Tribune Media, the large broadcasting company that was spun of from the old Tribune newspaper-publishing empire, said it would explore a sale of the company or some of its assets as part of an effort to boost shareholder value.
The company said it would consider everything from programming alliances to strategic partnerships as well as an outright sale of itself or some of its operations. Tribune also took a big write-down of $385 million for the full year 2015, citing the decline in value of its businesses. The charge and decision to put some or all of the company on the block could signal a curtailing of spending on original scripted series that cabler WGN America has mounted for the past two years.
Tribune shares shot up more than 9% at the start of trading Monday on the news of the decision to engage Moelis & Co. and Guggenheim Securities to consider strategic alternatives. The stock had dropped nearly 35% during the past six months.
“Tribune’s assets are valuable, powerful and performing well, as reflected in our full-year 2015 operating results,” said Peter Liguori, the company’s president and chief executive, in a statement. “However, it’s our belief that our current stock price does not reflect the full value of these assets. With the help of outside advisers, we have decided to initiate a process to explore every possible strategic and financial option with one clear goal: to unlock the value of our stock.”
The market for broadcast stations has heated up in recent years. Meredith Corp. and Nexstar Broadcasting recently dueled for the TV stations owned by Media General. In 2013, the company once known as Gannett bought up TV stations owned by Belo Corp., while Tribune put into place a $2.7 billion acquisition of Local TV Holdings. Many of the companies are focusing on broadcasting after jettisoning newspapers, the theory being that broadcast stations, which are thought to have strong ties to local markets, will generate revenues from distribution via cable and broadband in steadier fashion than their print counterparts.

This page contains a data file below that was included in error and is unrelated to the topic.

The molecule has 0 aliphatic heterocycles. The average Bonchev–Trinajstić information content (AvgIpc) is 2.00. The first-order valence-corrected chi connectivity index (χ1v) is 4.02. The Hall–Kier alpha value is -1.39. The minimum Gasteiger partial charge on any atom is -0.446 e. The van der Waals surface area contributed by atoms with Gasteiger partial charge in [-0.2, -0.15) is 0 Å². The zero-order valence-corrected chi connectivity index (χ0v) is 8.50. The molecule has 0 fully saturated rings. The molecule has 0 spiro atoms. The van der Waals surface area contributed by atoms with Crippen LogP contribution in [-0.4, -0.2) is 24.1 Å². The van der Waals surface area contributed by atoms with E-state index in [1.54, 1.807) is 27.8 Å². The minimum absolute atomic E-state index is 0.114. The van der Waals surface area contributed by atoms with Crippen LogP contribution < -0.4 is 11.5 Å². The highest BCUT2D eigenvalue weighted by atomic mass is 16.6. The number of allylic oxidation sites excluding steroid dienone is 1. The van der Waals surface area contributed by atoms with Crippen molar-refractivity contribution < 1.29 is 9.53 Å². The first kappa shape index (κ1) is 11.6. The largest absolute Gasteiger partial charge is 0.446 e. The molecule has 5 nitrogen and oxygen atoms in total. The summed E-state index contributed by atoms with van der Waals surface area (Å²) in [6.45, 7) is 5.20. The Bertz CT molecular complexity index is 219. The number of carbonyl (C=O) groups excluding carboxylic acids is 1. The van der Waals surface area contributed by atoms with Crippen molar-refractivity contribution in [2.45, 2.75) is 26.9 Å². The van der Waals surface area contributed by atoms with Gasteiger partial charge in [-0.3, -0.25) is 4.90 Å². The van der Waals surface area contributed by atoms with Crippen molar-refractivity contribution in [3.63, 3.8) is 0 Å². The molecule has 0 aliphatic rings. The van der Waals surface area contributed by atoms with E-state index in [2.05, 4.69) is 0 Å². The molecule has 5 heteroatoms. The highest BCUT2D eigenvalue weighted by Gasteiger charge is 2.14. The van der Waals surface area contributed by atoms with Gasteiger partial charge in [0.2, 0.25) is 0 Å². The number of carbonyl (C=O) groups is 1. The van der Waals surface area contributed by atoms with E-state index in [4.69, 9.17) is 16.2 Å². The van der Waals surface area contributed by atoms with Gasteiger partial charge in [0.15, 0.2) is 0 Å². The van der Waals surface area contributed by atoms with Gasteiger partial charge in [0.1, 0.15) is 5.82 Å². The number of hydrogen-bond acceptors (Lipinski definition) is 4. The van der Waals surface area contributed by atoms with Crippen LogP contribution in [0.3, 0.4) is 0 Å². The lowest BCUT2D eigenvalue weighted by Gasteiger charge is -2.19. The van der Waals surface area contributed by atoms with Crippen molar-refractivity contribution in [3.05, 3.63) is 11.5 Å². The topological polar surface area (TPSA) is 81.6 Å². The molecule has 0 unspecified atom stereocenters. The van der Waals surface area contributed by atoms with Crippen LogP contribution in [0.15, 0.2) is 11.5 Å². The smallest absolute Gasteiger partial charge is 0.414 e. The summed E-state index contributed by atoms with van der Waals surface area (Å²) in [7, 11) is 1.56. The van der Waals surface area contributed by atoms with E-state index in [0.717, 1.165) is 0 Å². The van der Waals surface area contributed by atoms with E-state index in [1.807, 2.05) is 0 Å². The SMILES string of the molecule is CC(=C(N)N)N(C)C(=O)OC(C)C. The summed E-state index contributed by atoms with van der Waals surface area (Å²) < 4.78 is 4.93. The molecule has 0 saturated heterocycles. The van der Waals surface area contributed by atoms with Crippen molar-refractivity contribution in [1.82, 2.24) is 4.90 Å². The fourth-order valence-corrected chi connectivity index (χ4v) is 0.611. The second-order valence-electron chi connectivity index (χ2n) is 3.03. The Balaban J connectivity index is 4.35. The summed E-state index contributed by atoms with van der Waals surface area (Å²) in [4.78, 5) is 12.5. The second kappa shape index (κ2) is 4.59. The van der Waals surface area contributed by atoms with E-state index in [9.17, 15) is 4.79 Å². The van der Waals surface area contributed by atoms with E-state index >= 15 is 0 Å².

Tribune Media said it had no definitive timetable to complete its strategic review, and would not comment on the process “until such time as any definitive agreements may be entered into in the process or as otherwise appropriate or required.”
The company will continue its efforts to gain financial reward from its real-estate holdings, which include the Tribune Tower located in Chicago and the north block of the Los Angeles Times Square property located in Los Angeles.
Tribune also said it had secured agreements with top executives that will have them continue their employment. Liguori signed entered into a new two-year employment agreement, while Chandler Bigelow was named executive vice president and chief financial officer. Tribune Media’s general counsel, Eddie Lazarus, was named chief strategy officer.
Tribune Media owns 42 TV stations across the country and is a key distributor of the CW broadcast network. In addition to WGN America it maintains a stake in Food Network, the cable network operated by Scripps Networks Interactive.
Tribune’s fourth-quarter and full-year earnings released Monday earnings showed the company recorded a net loss of $320 million for the year. The $385 million write-down includes $74 million related to losses from the underperformance of syndicated acquisitions “Person of Interest” and “Elementary” for WGN America. WGN America also just canceled original drama “Manhattan” after two seasons.
For the full year, Tribune revenue came in at $2.01 billion, up slightly from $1.94 billion in 2014.